Remark 4.14.5. Let $M : \mathcal{I} \to \mathcal{C}$ be a diagram. In this setting a cone for $M$ is given by an object $W$ and a family of morphisms $q_ i : W \to M_ i$, $i \in \mathop{\mathrm{Ob}}\nolimits (\mathcal{I})$ such that for all morphisms $\phi : i \to i'$ of $\mathcal{I}$ the diagram

$\xymatrix{ & W \ar[dl]_{q_ i} \ar[dr]^{q_{i'}} \\ M_ i \ar[rr]^{M(\phi )} & & M_{i'} }$

is commutative. The collection of cones forms a category with an obvious notion of morphisms. Clearly, the limit of $M$, if it exists, is a final object in the category of cones. Dually, a cocone for $M$ is given by an object $W$ and a family of morphisms $t_ i : M_ i \to W$ such that for all morphisms $\phi : i \to i'$ in $\mathcal{I}$ the diagram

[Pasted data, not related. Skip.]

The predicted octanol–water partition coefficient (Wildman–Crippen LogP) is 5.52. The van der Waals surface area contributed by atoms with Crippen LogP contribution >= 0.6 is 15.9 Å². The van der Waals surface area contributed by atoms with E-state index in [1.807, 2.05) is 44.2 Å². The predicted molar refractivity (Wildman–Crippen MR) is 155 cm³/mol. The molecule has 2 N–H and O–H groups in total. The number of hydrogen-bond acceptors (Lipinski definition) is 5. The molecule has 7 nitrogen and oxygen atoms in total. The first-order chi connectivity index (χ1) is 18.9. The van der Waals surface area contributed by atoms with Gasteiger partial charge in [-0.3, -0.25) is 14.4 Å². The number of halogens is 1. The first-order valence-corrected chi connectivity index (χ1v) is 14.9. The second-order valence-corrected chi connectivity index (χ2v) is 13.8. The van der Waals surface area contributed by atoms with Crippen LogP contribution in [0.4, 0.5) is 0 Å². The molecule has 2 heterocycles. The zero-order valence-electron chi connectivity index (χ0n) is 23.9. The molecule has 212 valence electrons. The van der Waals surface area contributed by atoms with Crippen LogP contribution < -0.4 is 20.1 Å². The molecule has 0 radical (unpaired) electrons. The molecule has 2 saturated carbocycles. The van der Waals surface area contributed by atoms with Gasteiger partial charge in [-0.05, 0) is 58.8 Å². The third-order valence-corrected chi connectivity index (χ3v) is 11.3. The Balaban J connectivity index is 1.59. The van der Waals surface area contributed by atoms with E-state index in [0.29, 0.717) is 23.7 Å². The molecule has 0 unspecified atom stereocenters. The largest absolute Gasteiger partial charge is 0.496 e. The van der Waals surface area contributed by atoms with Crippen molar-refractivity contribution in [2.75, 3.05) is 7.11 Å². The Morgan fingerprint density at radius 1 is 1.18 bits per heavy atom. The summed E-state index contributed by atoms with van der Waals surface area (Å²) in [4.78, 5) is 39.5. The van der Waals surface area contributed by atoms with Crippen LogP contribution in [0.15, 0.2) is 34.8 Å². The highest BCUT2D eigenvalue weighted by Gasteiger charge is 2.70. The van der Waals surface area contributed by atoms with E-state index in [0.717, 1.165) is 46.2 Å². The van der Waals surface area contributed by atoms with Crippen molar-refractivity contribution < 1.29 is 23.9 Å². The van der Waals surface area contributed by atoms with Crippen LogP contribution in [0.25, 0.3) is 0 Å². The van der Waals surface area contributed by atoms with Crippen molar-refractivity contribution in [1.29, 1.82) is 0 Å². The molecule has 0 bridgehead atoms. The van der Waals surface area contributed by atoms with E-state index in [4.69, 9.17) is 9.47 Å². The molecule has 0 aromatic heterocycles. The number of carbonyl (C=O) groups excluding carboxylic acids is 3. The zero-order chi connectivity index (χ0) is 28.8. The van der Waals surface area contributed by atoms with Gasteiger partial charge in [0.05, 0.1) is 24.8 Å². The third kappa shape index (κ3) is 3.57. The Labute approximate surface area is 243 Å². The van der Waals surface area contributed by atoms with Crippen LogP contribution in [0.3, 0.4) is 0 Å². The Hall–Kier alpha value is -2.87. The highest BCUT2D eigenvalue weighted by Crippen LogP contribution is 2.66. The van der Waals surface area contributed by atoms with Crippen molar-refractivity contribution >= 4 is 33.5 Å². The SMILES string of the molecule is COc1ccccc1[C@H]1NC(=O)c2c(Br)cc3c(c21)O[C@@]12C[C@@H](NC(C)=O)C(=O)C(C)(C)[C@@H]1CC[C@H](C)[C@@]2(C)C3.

$\xymatrix{ M_ i \ar[rr]^{M(\phi )} \ar[dr]_{t_ i} & & M_{i'} \ar[dl]^{t_{i'}} \\ & W }$

commutes. The collection of cocones forms a category with an obvious notion of morphisms. Similarly to the above the colimit of $M$ exists if and only if the category of cocones has an initial object.

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